Disability in the workplace report highlights best practice
12 March 2020
A new report published today has found an apparent reluctance among disabled legal professionals to inform their employers of their disability. This in turn means firms are potentially not introducing measures which would help those individuals, and the broader practice, work more effectively.
While finding this under reporting was a problem, our survey of 3,000 firms also found examples of specific initiatives and approaches within individual which are delivering positive outcomes for employees and clients alike.
According to our most recent statistics 3% of solicitors currently declare they have a disability, a figure virtually unchanged in the last ten years. This compares to figures released by the Government which estimate that 13% of the overall workforce in the UK have a disability.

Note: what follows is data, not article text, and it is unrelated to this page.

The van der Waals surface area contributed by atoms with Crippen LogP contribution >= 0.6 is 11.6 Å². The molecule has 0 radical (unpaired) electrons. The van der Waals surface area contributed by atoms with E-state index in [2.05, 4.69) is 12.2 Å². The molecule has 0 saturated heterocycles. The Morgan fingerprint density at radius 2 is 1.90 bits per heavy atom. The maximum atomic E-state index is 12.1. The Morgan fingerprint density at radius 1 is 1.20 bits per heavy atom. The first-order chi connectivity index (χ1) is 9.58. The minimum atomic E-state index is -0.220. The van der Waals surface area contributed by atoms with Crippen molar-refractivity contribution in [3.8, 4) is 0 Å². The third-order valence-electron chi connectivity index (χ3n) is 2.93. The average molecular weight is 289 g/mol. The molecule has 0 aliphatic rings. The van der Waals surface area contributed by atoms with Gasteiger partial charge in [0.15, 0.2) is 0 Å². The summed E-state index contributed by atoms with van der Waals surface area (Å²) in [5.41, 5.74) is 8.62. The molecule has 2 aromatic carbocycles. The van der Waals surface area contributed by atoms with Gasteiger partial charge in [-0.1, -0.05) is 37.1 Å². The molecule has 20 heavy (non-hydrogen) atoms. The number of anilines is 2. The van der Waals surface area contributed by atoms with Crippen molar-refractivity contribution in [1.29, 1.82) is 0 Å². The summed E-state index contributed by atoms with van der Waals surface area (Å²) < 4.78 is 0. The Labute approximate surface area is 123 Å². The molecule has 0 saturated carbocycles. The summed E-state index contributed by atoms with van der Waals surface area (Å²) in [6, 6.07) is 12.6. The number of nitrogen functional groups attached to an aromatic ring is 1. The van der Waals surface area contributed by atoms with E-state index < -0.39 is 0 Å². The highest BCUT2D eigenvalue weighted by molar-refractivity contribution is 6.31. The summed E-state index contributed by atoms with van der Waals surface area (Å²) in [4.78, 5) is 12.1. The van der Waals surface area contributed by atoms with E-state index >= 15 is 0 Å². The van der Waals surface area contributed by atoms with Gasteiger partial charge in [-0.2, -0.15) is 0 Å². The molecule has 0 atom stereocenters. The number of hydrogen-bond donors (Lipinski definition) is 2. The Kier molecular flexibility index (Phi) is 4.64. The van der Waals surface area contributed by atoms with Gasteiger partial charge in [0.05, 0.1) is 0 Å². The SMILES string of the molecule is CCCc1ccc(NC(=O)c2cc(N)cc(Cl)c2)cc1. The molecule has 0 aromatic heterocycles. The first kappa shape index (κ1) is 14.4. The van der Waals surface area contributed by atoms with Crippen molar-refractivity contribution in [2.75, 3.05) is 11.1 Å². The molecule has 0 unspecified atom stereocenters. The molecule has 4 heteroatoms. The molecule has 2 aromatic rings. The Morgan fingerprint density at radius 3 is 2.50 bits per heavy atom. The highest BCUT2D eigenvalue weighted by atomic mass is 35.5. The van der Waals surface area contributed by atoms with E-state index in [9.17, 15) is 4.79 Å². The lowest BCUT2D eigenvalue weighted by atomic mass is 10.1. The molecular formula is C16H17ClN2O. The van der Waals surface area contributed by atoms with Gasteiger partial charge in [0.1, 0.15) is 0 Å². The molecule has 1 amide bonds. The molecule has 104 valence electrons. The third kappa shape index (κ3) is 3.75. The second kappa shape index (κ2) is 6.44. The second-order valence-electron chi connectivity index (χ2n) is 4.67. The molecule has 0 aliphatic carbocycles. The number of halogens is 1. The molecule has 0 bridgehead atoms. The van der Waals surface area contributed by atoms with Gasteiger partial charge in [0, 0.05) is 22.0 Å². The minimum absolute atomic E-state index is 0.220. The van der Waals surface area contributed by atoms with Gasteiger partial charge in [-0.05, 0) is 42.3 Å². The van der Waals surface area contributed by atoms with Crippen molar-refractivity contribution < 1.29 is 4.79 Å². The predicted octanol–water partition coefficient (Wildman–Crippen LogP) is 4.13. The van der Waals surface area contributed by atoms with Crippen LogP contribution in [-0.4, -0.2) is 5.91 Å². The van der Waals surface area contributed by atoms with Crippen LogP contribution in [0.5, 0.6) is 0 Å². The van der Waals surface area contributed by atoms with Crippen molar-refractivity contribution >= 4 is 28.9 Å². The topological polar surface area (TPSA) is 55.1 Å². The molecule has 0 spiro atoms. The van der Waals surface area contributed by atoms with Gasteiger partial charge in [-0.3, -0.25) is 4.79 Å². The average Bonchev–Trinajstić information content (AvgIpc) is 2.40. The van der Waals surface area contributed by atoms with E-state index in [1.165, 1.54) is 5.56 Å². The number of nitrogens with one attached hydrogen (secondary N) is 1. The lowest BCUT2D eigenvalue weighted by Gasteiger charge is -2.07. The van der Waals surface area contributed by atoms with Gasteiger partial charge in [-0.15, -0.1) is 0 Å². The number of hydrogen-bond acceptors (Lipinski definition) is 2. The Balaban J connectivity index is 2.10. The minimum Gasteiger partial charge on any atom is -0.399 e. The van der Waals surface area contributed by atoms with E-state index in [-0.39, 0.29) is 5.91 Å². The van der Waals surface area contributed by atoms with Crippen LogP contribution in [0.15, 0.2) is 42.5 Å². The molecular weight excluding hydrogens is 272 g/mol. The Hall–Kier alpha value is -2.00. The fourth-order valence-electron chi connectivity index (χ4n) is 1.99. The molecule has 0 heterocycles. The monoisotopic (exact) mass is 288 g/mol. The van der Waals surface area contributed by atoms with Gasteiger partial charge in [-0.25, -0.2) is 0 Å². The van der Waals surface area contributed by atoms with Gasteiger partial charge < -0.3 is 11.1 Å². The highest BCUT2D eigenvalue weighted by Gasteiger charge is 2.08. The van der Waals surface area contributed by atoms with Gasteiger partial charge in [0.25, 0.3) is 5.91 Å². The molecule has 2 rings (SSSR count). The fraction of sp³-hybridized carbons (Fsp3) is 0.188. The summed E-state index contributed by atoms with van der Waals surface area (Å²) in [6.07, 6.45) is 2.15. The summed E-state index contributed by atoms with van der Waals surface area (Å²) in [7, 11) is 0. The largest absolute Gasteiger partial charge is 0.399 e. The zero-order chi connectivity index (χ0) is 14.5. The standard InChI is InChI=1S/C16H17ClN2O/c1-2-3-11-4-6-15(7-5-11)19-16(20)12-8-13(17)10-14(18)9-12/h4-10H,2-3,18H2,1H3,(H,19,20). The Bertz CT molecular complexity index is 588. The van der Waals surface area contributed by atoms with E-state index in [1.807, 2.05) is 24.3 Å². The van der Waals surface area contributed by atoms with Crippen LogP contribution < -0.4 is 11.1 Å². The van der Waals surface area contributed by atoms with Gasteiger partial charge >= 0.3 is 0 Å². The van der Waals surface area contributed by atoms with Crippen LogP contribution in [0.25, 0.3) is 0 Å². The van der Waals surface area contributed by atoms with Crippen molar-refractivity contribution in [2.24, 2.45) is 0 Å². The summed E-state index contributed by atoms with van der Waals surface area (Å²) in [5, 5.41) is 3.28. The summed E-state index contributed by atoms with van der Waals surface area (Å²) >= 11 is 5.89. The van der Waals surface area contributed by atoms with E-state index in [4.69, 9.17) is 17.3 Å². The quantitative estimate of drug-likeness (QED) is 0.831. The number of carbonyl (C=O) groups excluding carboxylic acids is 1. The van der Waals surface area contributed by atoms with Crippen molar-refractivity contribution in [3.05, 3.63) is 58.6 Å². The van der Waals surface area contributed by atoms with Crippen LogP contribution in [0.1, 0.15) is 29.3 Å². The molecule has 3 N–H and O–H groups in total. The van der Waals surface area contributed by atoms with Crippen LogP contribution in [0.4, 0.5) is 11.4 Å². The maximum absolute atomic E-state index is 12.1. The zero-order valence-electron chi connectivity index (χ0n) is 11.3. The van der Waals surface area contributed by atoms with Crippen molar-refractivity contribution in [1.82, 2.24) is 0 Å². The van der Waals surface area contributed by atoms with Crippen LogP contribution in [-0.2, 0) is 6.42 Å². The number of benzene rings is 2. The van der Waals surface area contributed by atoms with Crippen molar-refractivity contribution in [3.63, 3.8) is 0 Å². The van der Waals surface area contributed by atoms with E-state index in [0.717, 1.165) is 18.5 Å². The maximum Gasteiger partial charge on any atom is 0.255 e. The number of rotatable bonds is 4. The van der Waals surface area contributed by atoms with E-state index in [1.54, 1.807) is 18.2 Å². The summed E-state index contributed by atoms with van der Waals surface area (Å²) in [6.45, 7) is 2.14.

Reasons identified for this apparent under-reporting included concerns that declaring a disability may suggest a lower level of competency, a lack of opportunities for staff to request reasonable adjustments within a supportive environment and firms not having policies, practices and procedures in place to help disabled staff.
Paul Philip, SRA Chief Executive said: "It is important that people who need legal services have access to a profession that is diverse and inclusive. We know that diverse businesses are better businesses so wanted to find out more about what lies behind the apparent under-declaration of disabilities in the legal workforce. Our new report also looks at what firms can do to promote a much more disability inclusive working environment, highlighting best practice."
Good practice examples within the report focus on seven key areas, including culture, leadership, recruitment and making reasonable adjustments. Under each area the report provides general advice, top tips and case studies examples from specific named firms.
In compiling our 'Promoting disability inclusion in law firms' report we surveyed 3,000 law firms about their policies and practices and engaged directly with disability experts and disabled solicitors. It also conducted a review of existing published research on the topic of disability in the workplace.